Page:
Probably one of the more popular services is the European website GetAFreelancer.com. While here you will need to place a small deposit on your credit or debit card to place an ad, you will likely see your InBox flooded with experts offering to take on your project within minutes. Do note that since this is a European website, you may encounter many workers for whom English is not their first language. Of course, you should be respectful of this but the bottom line is, if you’re having trouble communicating with a bidder, it’s not likely that you’re going to be able to effectively communicate when a project gets underway.
Another great site which has recently become popular for just this sort of thing is LivePerson.com. At this website, you can hire anyone from a coder to an astrologist to a forensic scientist (really). The thing we like most about LivePerson is the ability to speak with your potential employee in real-time online before you assign them the project. You can also read reviews about their past work (these are legit reviews as even the negatives are available, so the bidder doesn’t have an opportunity to edit his or her reviews). With LivePerson, you agree on a price before the project begins and you can negotiate a deadline with your candidate. You only pay for the project if you’re satisfied with their work. A pretty fair deal and the level of expertise available at the site is quite extraordinary. It’s probably your best bet for outsourcing coding projects. And while you’re there, you may as well negotiate a hostile takeover of your company with one of their high finance experts available for rent. Look out, John and Lew…the IT Kids are comin’ atcha live.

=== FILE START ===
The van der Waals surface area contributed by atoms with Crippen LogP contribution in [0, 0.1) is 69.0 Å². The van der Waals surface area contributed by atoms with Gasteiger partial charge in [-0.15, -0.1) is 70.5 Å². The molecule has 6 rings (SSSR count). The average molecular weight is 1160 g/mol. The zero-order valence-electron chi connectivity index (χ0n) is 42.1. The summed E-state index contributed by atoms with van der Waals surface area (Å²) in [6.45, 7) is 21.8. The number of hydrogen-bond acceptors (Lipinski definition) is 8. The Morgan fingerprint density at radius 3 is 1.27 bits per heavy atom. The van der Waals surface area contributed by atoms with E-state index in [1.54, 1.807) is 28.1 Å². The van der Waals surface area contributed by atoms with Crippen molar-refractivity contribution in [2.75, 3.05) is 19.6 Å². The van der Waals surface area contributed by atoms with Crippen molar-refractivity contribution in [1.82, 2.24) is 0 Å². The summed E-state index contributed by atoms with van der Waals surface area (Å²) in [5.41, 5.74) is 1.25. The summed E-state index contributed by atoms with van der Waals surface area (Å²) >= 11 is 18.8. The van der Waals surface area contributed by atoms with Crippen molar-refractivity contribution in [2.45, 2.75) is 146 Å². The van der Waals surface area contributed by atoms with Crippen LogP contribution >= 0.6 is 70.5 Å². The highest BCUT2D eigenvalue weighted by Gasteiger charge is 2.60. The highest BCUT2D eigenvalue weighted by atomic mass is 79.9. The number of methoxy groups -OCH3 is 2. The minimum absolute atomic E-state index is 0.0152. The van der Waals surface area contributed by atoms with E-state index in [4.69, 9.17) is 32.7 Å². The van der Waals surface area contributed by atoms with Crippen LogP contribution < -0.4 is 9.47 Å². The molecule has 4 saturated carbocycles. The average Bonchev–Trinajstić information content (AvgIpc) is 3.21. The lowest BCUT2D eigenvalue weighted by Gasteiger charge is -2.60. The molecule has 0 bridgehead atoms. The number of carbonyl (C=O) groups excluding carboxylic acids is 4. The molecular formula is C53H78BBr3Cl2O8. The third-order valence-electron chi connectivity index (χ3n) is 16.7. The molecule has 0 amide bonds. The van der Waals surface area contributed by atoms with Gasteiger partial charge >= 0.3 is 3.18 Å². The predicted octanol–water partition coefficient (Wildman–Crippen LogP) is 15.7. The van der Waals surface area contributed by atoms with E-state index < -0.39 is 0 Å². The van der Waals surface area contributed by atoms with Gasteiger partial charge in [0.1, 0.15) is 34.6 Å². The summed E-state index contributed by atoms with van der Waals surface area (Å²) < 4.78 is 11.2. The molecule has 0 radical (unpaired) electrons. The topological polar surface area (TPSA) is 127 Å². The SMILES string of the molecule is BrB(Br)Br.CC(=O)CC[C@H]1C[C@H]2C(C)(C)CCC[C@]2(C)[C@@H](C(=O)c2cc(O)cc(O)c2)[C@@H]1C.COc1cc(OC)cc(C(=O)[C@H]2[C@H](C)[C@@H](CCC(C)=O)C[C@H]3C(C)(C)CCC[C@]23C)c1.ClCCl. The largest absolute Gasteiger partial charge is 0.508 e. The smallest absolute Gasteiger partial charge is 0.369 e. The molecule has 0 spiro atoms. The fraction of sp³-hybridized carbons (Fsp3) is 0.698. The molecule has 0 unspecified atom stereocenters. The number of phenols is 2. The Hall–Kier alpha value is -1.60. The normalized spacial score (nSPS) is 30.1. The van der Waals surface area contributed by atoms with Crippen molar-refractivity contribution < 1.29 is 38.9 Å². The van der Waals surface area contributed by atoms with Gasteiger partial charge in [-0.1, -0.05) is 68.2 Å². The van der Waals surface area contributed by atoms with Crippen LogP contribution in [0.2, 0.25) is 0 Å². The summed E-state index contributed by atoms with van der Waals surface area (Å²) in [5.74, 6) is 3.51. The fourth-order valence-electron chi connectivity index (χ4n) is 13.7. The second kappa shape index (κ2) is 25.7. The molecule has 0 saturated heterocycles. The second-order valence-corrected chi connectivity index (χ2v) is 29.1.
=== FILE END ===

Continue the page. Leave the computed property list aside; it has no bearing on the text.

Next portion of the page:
So, what can you expect to pay for outsourcing your coding? It really depends. We hate to be vague but it does depend on your project. If it’s a simple piece of code, you can expect to pay somewhere in the neighborhood of $20. If you need a sweet piece of Flash with lots of bells and whistles, you may cross over into the $100 world. It all depends. However, it’s certainly worth looking in to outsourcing a project rather than throwing your hands up in defeat. If wowing a particular client means a massive buy, your GM might very well approve the expense.